Published on 2013/06/28

Three Positives and Negatives of Higher Education’s Commoditization for Students

Three Positives and Negatives of Higher Education’s Commoditization for Students
Commoditization can make higher education far more accessible for non-traditional students, but given the competition beginning to characterize the marketplace, it is becoming more difficult for students to determine which programs are right for them.

The past two years or so have produced perhaps the most rapid changes ever seen in higher education. The “completion agenda” set forth by President Obama and the Lumina Foundation has enabled institutions to focus on the graduation of all students, rather than only those who enter as part of a specific first-time full-time freshman cohort. Concurrently, the introduction of MOOCs (Massive Open Online Courses) has generated a substantially increased focus on the potential for degree completion through an online environment. These changes have also generated a significant amount of competitive recruiting, marketing and advertising in efforts to enroll mostly non-traditional (older, returning adult) students, the consumers of higher education.

With these changes and opportunities come a number of conditions that can facilitate one’s degree completion along with others that might, in fact, impede it. Some of the most significant of these factors affecting these conditions are described below.

Advantages: without these new opportunities, many students would never have realized a college degree was still possible.  The advantages include:

     1. Reduced Cost

The competitiveness for enrolling students in online courses (or to complete degree programs), literally from across the globe, has created a marketplace that enables students to enroll in almost any course provided by dozens of institutions. This competition has driven both the cost to the institution and the price for the student downward due to almost unlimited enrollments.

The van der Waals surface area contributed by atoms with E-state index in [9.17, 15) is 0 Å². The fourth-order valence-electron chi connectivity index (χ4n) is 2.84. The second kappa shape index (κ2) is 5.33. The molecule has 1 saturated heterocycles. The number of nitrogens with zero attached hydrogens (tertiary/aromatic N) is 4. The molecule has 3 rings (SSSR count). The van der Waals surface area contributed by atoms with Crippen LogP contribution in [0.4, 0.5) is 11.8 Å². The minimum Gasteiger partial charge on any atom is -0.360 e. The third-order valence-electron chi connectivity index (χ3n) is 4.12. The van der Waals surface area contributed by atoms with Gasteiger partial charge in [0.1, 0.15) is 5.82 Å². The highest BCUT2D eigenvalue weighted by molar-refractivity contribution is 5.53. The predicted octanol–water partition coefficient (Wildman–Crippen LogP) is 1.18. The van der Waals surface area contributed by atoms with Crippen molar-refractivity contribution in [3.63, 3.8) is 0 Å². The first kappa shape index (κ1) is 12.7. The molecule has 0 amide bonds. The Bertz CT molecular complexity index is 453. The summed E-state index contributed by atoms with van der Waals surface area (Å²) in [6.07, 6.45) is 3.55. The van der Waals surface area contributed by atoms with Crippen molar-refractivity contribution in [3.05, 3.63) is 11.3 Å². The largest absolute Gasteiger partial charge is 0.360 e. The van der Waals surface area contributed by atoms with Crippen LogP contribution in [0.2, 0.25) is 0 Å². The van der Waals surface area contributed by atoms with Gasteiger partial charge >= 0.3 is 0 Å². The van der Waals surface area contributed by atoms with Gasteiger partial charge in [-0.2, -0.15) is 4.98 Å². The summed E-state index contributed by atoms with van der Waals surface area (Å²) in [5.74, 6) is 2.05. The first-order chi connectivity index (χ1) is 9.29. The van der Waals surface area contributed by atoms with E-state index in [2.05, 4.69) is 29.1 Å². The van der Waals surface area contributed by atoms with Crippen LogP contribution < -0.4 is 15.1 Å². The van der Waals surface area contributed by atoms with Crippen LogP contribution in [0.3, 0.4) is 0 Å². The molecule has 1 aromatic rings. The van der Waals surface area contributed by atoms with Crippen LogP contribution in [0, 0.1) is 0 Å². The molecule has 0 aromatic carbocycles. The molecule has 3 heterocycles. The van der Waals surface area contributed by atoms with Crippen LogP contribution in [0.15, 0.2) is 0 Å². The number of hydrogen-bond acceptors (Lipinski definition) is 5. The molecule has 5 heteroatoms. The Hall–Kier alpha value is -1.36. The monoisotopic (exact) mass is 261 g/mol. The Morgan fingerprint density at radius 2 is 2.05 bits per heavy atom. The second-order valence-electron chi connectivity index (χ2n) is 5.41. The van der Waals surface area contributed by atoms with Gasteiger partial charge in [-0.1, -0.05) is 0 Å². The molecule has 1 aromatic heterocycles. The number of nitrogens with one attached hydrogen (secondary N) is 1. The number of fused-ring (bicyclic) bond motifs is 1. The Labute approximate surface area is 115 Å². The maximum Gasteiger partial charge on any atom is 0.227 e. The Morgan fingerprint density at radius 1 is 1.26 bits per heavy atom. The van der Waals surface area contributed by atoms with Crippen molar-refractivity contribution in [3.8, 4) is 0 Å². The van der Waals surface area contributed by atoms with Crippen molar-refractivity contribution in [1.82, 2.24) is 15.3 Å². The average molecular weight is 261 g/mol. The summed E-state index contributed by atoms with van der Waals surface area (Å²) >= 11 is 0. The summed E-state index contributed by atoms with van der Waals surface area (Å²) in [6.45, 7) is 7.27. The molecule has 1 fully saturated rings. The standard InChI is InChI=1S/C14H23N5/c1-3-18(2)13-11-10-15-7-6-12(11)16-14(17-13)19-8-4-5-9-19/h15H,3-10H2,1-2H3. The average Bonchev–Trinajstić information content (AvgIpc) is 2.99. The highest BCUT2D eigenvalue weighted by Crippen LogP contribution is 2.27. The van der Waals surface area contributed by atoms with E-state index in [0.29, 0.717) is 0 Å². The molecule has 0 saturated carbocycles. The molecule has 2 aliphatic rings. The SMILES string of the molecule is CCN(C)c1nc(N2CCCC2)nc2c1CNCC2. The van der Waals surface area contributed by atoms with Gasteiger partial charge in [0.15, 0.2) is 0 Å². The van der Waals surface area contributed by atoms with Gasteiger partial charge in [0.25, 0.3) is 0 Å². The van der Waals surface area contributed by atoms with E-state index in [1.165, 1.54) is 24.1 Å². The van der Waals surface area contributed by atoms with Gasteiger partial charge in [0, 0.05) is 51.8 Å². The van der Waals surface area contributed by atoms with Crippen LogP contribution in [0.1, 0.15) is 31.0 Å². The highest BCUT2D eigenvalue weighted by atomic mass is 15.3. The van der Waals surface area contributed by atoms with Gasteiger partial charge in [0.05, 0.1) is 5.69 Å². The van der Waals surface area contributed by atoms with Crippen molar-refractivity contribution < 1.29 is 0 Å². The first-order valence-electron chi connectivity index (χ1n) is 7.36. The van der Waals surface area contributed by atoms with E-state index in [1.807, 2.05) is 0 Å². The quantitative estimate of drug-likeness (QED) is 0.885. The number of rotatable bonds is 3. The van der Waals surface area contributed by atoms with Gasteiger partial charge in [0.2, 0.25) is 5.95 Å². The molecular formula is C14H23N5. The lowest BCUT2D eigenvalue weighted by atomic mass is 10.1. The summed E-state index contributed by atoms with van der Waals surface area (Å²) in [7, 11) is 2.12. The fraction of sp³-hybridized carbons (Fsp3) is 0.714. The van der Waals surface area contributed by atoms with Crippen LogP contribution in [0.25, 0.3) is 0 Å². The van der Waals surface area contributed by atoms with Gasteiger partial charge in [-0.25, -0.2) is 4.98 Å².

2. Accessibility

Similarly, the online course environment and proliferation of such opportunities enables students to enroll in courses at multiple times during the calendar year and to complete the required work for each course on their own time, that is, around work, family and other personal obligations. Students are also able to complete courses at a single location, usually their own home, a library or some other designated space. The alleviation of time and space restrictions for learning is a tremendous enhancement to this degree completion opportunity.

     3. Fulfillment of Dreams

Perhaps the most significant of the results associated with these opportunities for many students is the realization they are able to earn a degree, which might have seemed unattainable until now. Many of the barriers to completion are removed from their paths and a college degree is suddenly within reach.

Disadvantages: capitalizing on these opportunities may come with some risk. The consumer of any commodity must always acknowledge the “buyer beware” warning label, and this is unfortunately also true with higher education. Some disadvantages (warnings) include:

     1. Inflated Expectations (especially for transfer)